The Lower Quote, As If You Didn't Know, Is By Richard Dawkins, Son.

Tuesday, June 05, 2007

Newton -> Einstein, God -> No God(s)?

A long time ago (1687 or thereabouts), Sir Isaac Newton came up with an extraordinary idea. He saw that objects dropped straight to the ground and theorized, after much pondering, that the Earth was huge and that there was an invisible force that pulled things towards its centre. Newton's calculations were precise, like the man himself, and were so accurate that when NASA flew the famous Apollo mission to the Moon in 1969, they could have used Newton's math and been just fine. There were, however, some small persistent details that just didn't fit.

Fast forward slightly more than 200 years to 1915, Albert Einstein publishes his Theory of General Relativity where he equated Newton's "invisible force" with acceleration and thus made the former unnecessary. Things did not just fall towards the centre of objects, they fell along the curvature of space-time as warped by a mass. Hooray hooray, Einstein was (and is) one of the greatest minds ever to walk the planet (along with Newton and Darwin and a few others).

Why tell you that? Well, I was thinking the last few days about why the God thing is still popular amongst a large portion of the population. It seems that when a better idea comes along - like General Relativity in place of Newtonian Mechanics - it gets replaced in common knowledge and the former idea passes into, sometimes revered, antiquity. So why not supernatural father figures?

It seems to me that only the highly educated and curious people took the time to learn about these new developments and talk about them with others, advancing public understanding. Most people (the grocer and tailor and street cleaner, etc...) couldn't care less and never changed their ideas from what their parents and teachers (as far as they remembered) taught them or what was "common sense". I'm certain that years and years after Copernicus published that the Earth was not the centre of the Universe, many people still believed that it was (helped along by the church being all, "We'll burn you if you disagree with us").

Much like present day when essentially all events previously thought to have been caused by god(s) - storms, droughts, famine, death, disease - have been explained through natural processes, everyday folks will often reply that these things are "divine retribution" for "sins" (Hurricane Katrina was the latest of these). Not too many people in the common culture have changed their minds and some have dug in (think creationists, IDiots, and spiritual weirdyasses) in defense of their odd beliefs with little or no evidence to back them up.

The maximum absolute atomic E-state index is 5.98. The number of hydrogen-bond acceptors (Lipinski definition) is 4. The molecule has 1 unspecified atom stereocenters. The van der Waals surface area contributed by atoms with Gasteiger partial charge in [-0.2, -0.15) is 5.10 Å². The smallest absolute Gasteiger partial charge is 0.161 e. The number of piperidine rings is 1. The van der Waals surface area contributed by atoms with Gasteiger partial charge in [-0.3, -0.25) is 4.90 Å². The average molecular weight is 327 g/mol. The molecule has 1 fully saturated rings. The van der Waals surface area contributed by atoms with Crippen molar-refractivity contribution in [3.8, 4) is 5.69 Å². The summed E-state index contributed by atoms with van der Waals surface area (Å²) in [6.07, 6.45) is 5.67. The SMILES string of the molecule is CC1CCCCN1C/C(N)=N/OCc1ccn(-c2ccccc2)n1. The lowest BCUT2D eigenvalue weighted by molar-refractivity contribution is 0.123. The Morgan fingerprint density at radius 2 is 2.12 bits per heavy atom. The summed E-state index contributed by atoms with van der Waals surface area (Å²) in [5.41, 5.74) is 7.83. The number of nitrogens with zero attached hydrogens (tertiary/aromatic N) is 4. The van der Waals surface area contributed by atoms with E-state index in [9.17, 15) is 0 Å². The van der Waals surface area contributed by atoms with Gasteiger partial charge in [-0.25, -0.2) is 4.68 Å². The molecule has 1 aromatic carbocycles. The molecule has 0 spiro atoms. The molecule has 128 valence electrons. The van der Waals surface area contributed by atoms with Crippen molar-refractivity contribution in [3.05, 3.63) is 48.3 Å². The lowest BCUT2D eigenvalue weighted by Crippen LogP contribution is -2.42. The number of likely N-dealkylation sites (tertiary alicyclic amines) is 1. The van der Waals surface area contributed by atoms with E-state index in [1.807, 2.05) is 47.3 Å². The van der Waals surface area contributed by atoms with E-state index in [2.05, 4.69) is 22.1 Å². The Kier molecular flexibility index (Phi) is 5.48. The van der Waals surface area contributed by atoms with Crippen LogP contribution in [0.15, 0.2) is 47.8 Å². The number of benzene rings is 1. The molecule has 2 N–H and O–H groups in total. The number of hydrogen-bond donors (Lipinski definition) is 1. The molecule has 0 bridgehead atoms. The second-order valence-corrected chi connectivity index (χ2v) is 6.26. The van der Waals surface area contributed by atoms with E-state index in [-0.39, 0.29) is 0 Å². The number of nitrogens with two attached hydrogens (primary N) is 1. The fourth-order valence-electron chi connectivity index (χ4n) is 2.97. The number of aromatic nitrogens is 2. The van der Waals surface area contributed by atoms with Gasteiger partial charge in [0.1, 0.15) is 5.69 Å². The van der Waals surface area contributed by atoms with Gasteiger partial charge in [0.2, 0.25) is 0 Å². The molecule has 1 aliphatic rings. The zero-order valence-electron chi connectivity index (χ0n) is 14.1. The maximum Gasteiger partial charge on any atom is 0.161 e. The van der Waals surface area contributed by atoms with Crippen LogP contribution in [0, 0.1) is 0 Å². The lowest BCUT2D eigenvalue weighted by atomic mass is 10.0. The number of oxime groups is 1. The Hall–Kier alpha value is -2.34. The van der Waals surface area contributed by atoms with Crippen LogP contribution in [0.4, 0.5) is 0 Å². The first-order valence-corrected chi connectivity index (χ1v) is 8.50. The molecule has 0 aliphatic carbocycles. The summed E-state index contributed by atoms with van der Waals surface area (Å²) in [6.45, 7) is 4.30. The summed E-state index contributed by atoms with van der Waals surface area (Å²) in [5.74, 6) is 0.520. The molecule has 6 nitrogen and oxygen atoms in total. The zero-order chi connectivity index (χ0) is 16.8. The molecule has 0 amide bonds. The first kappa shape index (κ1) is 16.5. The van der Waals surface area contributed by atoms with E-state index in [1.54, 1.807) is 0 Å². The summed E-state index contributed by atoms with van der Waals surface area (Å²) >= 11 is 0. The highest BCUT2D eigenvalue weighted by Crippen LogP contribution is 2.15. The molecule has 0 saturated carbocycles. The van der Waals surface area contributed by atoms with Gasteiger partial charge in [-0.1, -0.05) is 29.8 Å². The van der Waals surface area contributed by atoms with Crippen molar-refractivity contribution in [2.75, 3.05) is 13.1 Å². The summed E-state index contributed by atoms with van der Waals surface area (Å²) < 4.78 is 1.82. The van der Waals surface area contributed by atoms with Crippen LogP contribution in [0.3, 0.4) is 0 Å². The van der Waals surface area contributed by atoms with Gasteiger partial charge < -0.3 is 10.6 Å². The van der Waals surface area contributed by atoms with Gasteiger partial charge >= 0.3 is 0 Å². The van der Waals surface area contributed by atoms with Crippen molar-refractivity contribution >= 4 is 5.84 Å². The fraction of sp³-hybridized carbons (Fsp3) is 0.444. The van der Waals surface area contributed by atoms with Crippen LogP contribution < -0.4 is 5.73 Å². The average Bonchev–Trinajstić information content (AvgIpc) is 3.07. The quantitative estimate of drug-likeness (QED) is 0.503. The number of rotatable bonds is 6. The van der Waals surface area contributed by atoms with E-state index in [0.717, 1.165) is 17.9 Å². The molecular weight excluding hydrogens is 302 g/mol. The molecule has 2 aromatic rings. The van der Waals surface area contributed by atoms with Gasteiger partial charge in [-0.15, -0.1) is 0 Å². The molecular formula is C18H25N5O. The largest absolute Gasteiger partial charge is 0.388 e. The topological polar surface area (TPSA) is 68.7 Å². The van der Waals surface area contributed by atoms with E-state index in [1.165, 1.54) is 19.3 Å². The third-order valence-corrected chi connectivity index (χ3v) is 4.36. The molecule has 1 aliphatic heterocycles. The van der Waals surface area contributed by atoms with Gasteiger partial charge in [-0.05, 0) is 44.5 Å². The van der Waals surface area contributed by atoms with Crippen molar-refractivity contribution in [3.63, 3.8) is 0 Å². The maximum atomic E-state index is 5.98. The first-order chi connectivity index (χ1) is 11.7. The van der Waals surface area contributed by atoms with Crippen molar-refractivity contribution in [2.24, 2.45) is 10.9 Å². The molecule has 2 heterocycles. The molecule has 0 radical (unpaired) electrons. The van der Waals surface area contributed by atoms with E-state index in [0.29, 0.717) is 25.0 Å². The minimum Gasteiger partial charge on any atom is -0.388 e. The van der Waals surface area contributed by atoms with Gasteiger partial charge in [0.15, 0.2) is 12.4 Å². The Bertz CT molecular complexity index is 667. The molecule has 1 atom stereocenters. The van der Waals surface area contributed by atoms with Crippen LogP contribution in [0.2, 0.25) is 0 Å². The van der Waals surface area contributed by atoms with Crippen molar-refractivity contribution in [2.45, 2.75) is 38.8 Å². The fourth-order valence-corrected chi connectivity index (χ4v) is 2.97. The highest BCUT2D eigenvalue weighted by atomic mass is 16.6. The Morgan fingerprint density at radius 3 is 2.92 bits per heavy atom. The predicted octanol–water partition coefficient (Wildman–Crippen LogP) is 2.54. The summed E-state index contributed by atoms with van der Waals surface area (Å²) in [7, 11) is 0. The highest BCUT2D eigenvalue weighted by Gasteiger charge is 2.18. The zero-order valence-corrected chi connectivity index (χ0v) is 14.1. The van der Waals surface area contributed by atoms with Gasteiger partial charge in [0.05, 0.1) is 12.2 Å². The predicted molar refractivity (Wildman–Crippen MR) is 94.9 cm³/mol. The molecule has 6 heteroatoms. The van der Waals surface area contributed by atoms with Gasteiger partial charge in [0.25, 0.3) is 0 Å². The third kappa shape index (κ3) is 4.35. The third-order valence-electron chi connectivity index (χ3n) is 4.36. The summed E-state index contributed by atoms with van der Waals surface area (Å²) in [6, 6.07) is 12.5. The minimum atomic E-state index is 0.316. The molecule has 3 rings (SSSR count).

Only the educated knew enough to change their minds and didn't see it as "flip-flopping". Sometimes changing your mind is a good thing, but there should always be skepticism and there should certainly be more questions answered than raised by the new idea. "Intelligent" design is anything but, creationism is nothing but a marketing ploy to a select group that won't look beyond its well-evolved nose, and spiritual weirdos...well, they're just off on their own dancing to bongos and talking about "yellow healing light from your heart chakra", whatever the hell that is.

My point is that most people on the street nowadays have no idea that Einstein's idea replaced Newtons. They don't care. Getting people to care is the biggest hurdle in science and public education. Without caring and getting excited to learn new things, we're just going to have to wait until the older generations die off and the newer generations (minus the home-schooled, of course) come equipped with the desire and attitude to learn. Only then will religions lose the respect that they so demand and the god idea will pass into antiquity, and not so revered at that.

Hey, I can dream, can't I?

1 Barbaric Yawps:

At 18/6/07 8:19 am, Blogger RationalRodge said...

I worry that people focused on the "God debate" risk losing touch with their own personal spirituality, either because it is baked out of them by obsolete doctrine, or because they think rejecting God requires rejecting spirituality. I've come to the tentative conclusion that spirituality (a non-physical part of reality that exists in harmony with physical laws) can be validated by personal experience, without regard to whether or not one believes in some kind of God. I fear that many people ignore and neglect their own personal spirituality by being caught up in what may be an irrelevant "God debate." There's much more to this than I can contain in this short note, but if anyone is intrigued by this thought, you might be interested in my blog at or my web site
(I'm not peddling a book or membership, just trying to stimulate some thoughtful discussion.)


Post a Comment

<< Home